老外写的24G硅基汽车雷达技术

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老外写的24G硅基汽车雷达技术,硅基集成技术是以后的发展趋势,绝对干货!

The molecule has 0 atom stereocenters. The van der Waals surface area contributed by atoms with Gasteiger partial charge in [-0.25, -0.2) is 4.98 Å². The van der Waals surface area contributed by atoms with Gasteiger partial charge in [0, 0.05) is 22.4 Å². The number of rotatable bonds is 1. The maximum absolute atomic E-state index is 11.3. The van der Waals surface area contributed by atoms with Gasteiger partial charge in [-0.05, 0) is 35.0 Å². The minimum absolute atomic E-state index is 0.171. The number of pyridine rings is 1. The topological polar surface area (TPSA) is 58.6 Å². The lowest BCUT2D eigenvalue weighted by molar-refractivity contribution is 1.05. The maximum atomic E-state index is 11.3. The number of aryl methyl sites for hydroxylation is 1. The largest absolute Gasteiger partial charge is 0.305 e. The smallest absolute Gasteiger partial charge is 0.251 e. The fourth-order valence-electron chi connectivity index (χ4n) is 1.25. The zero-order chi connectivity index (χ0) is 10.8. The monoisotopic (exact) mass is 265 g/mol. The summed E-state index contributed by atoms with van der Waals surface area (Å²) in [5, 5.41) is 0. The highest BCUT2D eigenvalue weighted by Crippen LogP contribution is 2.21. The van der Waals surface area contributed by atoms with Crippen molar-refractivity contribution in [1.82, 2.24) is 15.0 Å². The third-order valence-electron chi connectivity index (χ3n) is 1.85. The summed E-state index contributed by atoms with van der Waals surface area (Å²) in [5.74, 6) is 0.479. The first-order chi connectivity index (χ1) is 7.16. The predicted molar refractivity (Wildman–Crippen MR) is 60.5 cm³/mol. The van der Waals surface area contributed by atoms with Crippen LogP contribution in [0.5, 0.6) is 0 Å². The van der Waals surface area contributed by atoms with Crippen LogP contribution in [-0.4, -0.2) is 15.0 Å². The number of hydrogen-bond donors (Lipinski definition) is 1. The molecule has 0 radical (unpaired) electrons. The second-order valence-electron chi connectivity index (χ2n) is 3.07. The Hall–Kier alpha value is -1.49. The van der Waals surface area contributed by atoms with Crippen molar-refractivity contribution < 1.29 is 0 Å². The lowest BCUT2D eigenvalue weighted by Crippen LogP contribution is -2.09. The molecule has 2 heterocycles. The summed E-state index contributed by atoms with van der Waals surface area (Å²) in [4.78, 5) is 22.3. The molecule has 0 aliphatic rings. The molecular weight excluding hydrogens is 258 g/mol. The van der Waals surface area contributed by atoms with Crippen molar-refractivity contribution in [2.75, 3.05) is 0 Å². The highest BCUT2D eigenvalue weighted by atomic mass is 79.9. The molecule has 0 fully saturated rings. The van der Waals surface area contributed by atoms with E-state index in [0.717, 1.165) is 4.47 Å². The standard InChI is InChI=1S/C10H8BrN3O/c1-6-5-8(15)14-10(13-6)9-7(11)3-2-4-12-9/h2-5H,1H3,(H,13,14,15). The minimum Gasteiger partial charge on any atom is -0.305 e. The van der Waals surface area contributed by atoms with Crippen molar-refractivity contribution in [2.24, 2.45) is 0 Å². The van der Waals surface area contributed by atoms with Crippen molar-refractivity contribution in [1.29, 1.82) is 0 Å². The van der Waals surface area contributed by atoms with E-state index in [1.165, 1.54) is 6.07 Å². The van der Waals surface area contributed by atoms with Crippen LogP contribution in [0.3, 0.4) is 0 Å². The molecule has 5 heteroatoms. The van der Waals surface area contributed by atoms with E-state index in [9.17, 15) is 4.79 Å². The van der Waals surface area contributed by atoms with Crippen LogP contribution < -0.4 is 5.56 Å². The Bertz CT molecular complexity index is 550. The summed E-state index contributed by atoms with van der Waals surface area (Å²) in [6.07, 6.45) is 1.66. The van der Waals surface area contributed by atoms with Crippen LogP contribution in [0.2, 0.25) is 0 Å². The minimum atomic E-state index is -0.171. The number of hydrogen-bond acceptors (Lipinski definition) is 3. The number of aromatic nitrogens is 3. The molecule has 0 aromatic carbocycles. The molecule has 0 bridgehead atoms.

Vadim issakov Microwave circuits for 24 GHz Automotive radar in Silicon-based Technologies ② Springer Vadim issakov Infineon Technologies ag Am Campeon 1-12 85579 Neubiberg Germany vadim issakov infineon. com Title of the Dissertation EIM-E/267, University of Paderborn, Germany, 2010: Microwave Circuits for 24GHz Radar Front-End Applications in CMOS and Bipolar Technologies ISBN978-3-642-13597-2 e-ISBN978-3-642-135989 DOI10.1007/978-3-642-13598-9 Springer Heidelberg Dordrecht London New York Library of Congress Control Number: 2010932572 O Springer-Verlag Berlin Heidelberg 2010 This work is subject to copyright. All rights are reserved, whether the whole or part of the material is concerned, specifically the rights of translation, reprinting, reuse of illustrations, recitation, broadcasting, reproduction on microfilm or in any other way, and storage in data banks. Duplication of this publication or parts thereof is permitted only under the provisions of the German Copyright Law of September 9, 1965 in its current version, and permission for use must always be obtained from Springer. Violations are liable to prosecution under the German Copyright Law The use of general descriptive names, registered names, trademarks, etc in this publication does not imply, even in the absence of a specific statement, that such names are exempt from the relevant protective aws and regulations and therefore free for general use Cover design: WMXDesign GmbH Printed on acid-free paper SpringerispartofSpringerScience+businessMedia(www.springer.com) Preface There are continuous efforts focussed on improving road traffic safety worldwide Numerous vehicle safety features have been invented and standardized over the past decades. Particularly interesting are the driver assistance systems, since thes can considerably reduce the number of accidents by supporting drivers' perception of their surroundings. Many driver assistance features rely on radar-based sensors Nowadays the commercially available automotive front-end sensors are comprised of discrete components, thus making the radar modules highly-priced and suitable for integration only in premium class vehicles. Realization of low-cost radar front end circuits would enable their implementation in inexpensive economy cars, con- siderably contributing to traffic safety Cost reduction requires high-level integration of the microwave front-end cir- cuitry, specifically analog and digital circuit blocks co-located on a single chip re cent developments of silicon-based technologies, e.g. CMOS and SiGe: C bipolar make them suitable for realization of microwave sensors additionally, these tech- nologies offer the necessary integration capability. However, the required output power and temperature stability, necessary for automotive radar sensor products have not yet been achieved in standard digital CMOs technologies. On the other hand sige bipolar technology offers excellent high-frequency characteristics and necessary output power for automotive applications but has lower potential for re alization of digital blocks than CMos This work presents the design, implementation, and characterization of mi- crowave receiver circuits in CMOS and SiGe bipolar technologies. The applicability of a standard digital 0. 13 um CMOS technology for realization of a 24 GHz narrow band radar front-end sensor is investigated The unlicensed industrial, scientific and medical (IsM) frequency band at 24 GHz is particularly interesting for radar applica tions, due to its worldwide availability and the possibility of inexpensive packaging in this frequency range The low-noise amplifier(LNA) and mixer receiver building blocks have been designed in CMOs and bipolar technologies. These building blocks have been in tegrated into receiver and transceiver front-ends. The performance stability of the circuits is compared over a very wide temperature range from -40 to 125C. Addi Preface tionally, ESD protection techniques are considered. Further, advanced modeling and de-embedding techniques, required for accurate circuit characterization, are inves- tigated. The presented circuits are suitable for automotive, industrial and consumer applications, as e. g lane-change assistant, door openers or alarms This manuscript is based on the dissertation entitled Microwave Circuits for 24 GHz Radar Front-End Applications in CMOS and Bipolar Technologies "sub mitted to the university of paderborn The research work was supported under the German BMBF funded project EMCpack/FASMZS 16SV3295 and was carried out in close collaboration with Infineon Technologies AG, Neubiberg, Germany. I would like to express the deepest gratitude to my advisor Prof. Dr -Ing. An dreas Thiede for his kind guidance, support, patience and insight throughout my research at the University of Paderborn. His valuable advice and inspiring ideas have advanced my work and encouraged me to research deeper. I highly appreciate his great efforts, amiable attention and understanding evinced in the guidance of my research work Furthermore, my debt of gratitude is owed to Prof Dr -Ing. Andreas Thiede and Prof Dr -Ing. Dr.-Ing habil Robert Weigel for reviewing this manuscript In addition, I would like to express my sincere appreciation to Dr. Werner Simburger for enabling and supporting my activities at Infineon Technologies AG, Neubiberg germany His sustained encouragement and valuable discussions have contributed a great deal to this work A very special thank you goes to Dr Herbert Knapp and Dr Marc Tiebout of In fineon Technologies AG for many valuable discussions, suggestions and their con tinuous support throughout the research. Thanks also goes to Maciej wojnowski of Infineon Technologies AG for the kind support with on-wafer measurements, pack- aging and numerous interesting discussions about de-embedding and calibration techniques. My thanks also go to Mirjana rest for the initial support with the layouts and job deck viewing. Furthermore, I would like to thank my Infineon colleagues Dr Ronald Thuringer, Dr Winfried Bakalski, Dr Ludger Verweyen, Domagoj siprak, Yiqun Cao, David Johnsson and Kevni buyuktas for their kind support a kind thank you goes to Dr. Volker Winkler of EaDs, Ulm, Germany for his valuable help with measurements and radar system aspects. Additionally, I would like to thank the colleagues Dr. Linus Maurer, Gunter Haider and Shoujun Yang from Danube Integrated Circuit Engineering(DICE)GmbH, Linz, Austria for help ful comments and supporting this work I wish to express my sincere appreciation to efforts of Mr Peter Jupp of peak re td., Cambridge, UK for carefully reading through this manuscript and refining the English grammar in this work I would like to thank my fiancee Elisabeth Hofmann for her support and patience As well, I express my sincere gratitude to my parents Eduard and Maya Issakov for the continuous encouragement, motivation, care and their priceless support Vadim issakov Munich, Germany May 2010 Contents 1 Introduction References 2 Radar Systems 2.1 Radar Principle 2.2 Radar equation and system considerations 2. 3 CW and Frequency-Modulated radar 8 2.3 I Doppler rad op p 2.3.2 Frequency-Modulated radar....... 2.3.2.1 Linear Fm Continuous-Wave radar 9 2. 4 Angle detection 2.5 Frequency Regulations ..12 2.6 Receiver Architectures 14 2.6.1 Hood 14 2.6.2 Heterodyne 2.7 Status of Automotive Radar Systems..………16 2.8 Technology Requirements for Radar Chipset 17 References 17 3 CMOS and Bipolar Technologies 3.1 CMOS Technolo 3.1.1 MOSFET Layout and Modeling Considerations ..20 3.1.2 Devices available in CllN 3.2 Bipolar Transistors 23 3.2.1 HBT Layout and Modeling Considerations........ 24 3.2.2 Devices available in B7HF200 25 3.3 Technology Comparison............ 26 3.3.1 Transistor Performance 3.3.2 Metallization and Passive components References 31 ontents 4 Modeling Techniques 4.1 Analytical Fitting of On-Chip Indu 4.1.1 Series Branch Parameters Fitting 36 4.1.2 Shunt branches parameters fitting 38 4.1.3 Results verification 40 4.2 Transistor Finger Capacitance Estimation 42 References 45 5 Measurement Techniques ....47 5.1 S-parameter De-embedding Techniques 48 5.1.1 Extension of Thru Technique for De-embedding of Asymmetrical Error Networks 5.1.1.1The 5.1.1.2 Result verif 52 5.1.2 De-embedding of Differential Devices using ascade-based Two-Port Techniq 54 5.1.2.1 Theory ....... ..54 5.1.2.2 Result verification 5.2 Differential Measurements using Baluns · 63 5.2.1 Theoretical Analysis 64 5.2.1.1 Back-to-Back Measurement 65 5.2.1.2 DUT Measurement 67 5.2.1.3 Insertion Loss De-embedding Error 5.2.2 Measurement Verification 69 References .....,,74 6 Radar Receiver Circuits 6. 1 Low-Noise amplifiers 78 6.1.1 LNA in CMOS Technology .78 6. 1. 2 LNA in SiGe: C Technology .83 6.1.3 Measurements of cmos and Sige lnas 86 6.1.4 LNA Results Summary and Comparison 6.2 Mixers 6.2.1 Active mixers ..93 6.2.1.1 Active Mixer in CMOS Technology ...93 6.2. 1.2 Active Mixer in SiGe Technology 6.2.1. 3 Measurements of CMos and siGe Active Mixers. 97 6.2.1. 4 Active Mixers Results Summary and Comparison. 101 6.2.2 Passive mixers 102 6.2.2.1 Passive Resistive Ring Mixer in CMOS Technology ..102 6.2.2.2 Passive Bipolar Mixer in SiGe Technology.... 105 6.2.2. 3 Measurements of Cmos and SiGe Passive Mixers 107 6.2.2.4 Passive Mixers Results Summary and comparison 110 6.2.3 Comparison of Active and Passive mixers Contents 6.3 Single-Channel Receivers ...,112 6.3. 1 Design of Active and Passive Receivers in CMOs 113 6.3.2 Receiver Measurements and Analysis 113 6.3.2.1 Chip Size 114 6.3.2.2 Power Consumption, Gain and Noise figure... 114 6.3.2.3 Linearity ..116 6.3.2.4 Required LO Power .....118 6.3.2.5 Isolation 119 6.3.2.6 Temperature Performance 120 6.3.3 Receiver Results Summary and Comparison....... 121 6.4 IQ Receivers .....122 6.4.1 Design of IQ Receivers 122 6.4.1.1 IQ Receiver in CMOS Technology 122 6.4.1.2 IQ Receiver in SiGe Technology 124 6.4.2 IQ Receiver Measurements 125 6.4.3 IQ Receiver Results Summary and Comparison 131 6.5 Integrated Passive circuits 132 6. 5. 1 Circuit Design and layout Considerations ....132 6.5.1.1 On-Chip 180 Power Splitter/Combiner ..132 6.5. 1.2 On-Chip 90 Power Splitter/Combiner 134 6.5.1.3On-Chip180° Hybrid Ring Coupler.……136 6.5.2 Realization and Measurement results .137 6.5.2.1 On-Chip 180 Power Splitter/Combiner 137 6.5.2.2On-Chip90 p Power Splitter/Combiner 138 6.5.2.3 On-Chip 180 Hybrid Ring Coupler 6. 5. 3 Results Summary and discussion 143 6.6 Circuit-LeveI RF ESD Protection 144 6.6. 1 Overview of Circuit-Level Protection Techniques..... 145 6.6.2 Virtual Ground Concept 147 6.6.2.1 Concept Verification by Circuit Simulation.... 149 6.6.2.2 Concept Verification by HBM Measurement... 150 6.6.2.3 Concept verification by TLP Measurement... 151 6.6.3 Transformer Protection Concept 153 .3.1 Test LNA Circuit Design. 155 6.6.3.2 Test LNA Realization and measurement 156 6.6.3.3 Concept Verification by TLP Measurement.... 157 Re eferences 158 7 Radar Transceiver circuits 165 7.1 IQ Transceiver in CMOS 7.1.1 IQ Transceiver Circuit Design 166 7.1.2 Measurements of transceiver 169 7.1.3 Results Summary and Comparison ...171 7.2 Merged Power-Amplifier-Mixer Transceiver ...173 7.2.1 System Considerations 173